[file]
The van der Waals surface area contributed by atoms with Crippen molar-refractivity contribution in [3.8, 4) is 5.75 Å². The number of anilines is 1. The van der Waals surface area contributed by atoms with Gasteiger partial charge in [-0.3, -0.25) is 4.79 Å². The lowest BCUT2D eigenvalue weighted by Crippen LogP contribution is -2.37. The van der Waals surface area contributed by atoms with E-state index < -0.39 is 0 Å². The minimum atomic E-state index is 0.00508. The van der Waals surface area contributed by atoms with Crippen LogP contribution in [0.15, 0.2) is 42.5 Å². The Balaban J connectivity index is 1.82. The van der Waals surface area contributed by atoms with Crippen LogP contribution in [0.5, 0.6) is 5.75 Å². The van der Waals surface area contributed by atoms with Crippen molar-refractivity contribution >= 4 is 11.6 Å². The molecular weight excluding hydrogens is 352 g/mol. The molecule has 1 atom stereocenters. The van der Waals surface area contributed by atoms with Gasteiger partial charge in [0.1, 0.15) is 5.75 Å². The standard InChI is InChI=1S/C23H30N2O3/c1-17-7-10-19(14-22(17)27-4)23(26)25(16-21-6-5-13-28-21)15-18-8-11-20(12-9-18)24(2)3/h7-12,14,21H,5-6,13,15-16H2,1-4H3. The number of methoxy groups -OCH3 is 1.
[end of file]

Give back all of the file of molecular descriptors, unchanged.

The van der Waals surface area contributed by atoms with Crippen molar-refractivity contribution in [3.8, 4) is 5.75 Å². The number of anilines is 1. The van der Waals surface area contributed by atoms with Gasteiger partial charge in [-0.3, -0.25) is 4.79 Å². The lowest BCUT2D eigenvalue weighted by Crippen LogP contribution is -2.37. The van der Waals surface area contributed by atoms with E-state index < -0.39 is 0 Å². The minimum atomic E-state index is 0.00508. The van der Waals surface area contributed by atoms with Crippen LogP contribution in [0.15, 0.2) is 42.5 Å². The Balaban J connectivity index is 1.82. The van der Waals surface area contributed by atoms with Crippen LogP contribution in [0.5, 0.6) is 5.75 Å². The van der Waals surface area contributed by atoms with Crippen molar-refractivity contribution >= 4 is 11.6 Å². The molecular weight excluding hydrogens is 352 g/mol. The molecule has 1 atom stereocenters. The van der Waals surface area contributed by atoms with Gasteiger partial charge in [0.1, 0.15) is 5.75 Å². The standard InChI is InChI=1S/C23H30N2O3/c1-17-7-10-19(14-22(17)27-4)23(26)25(16-21-6-5-13-28-21)15-18-8-11-20(12-9-18)24(2)3/h7-12,14,21H,5-6,13,15-16H2,1-4H3. The number of methoxy groups -OCH3 is 1.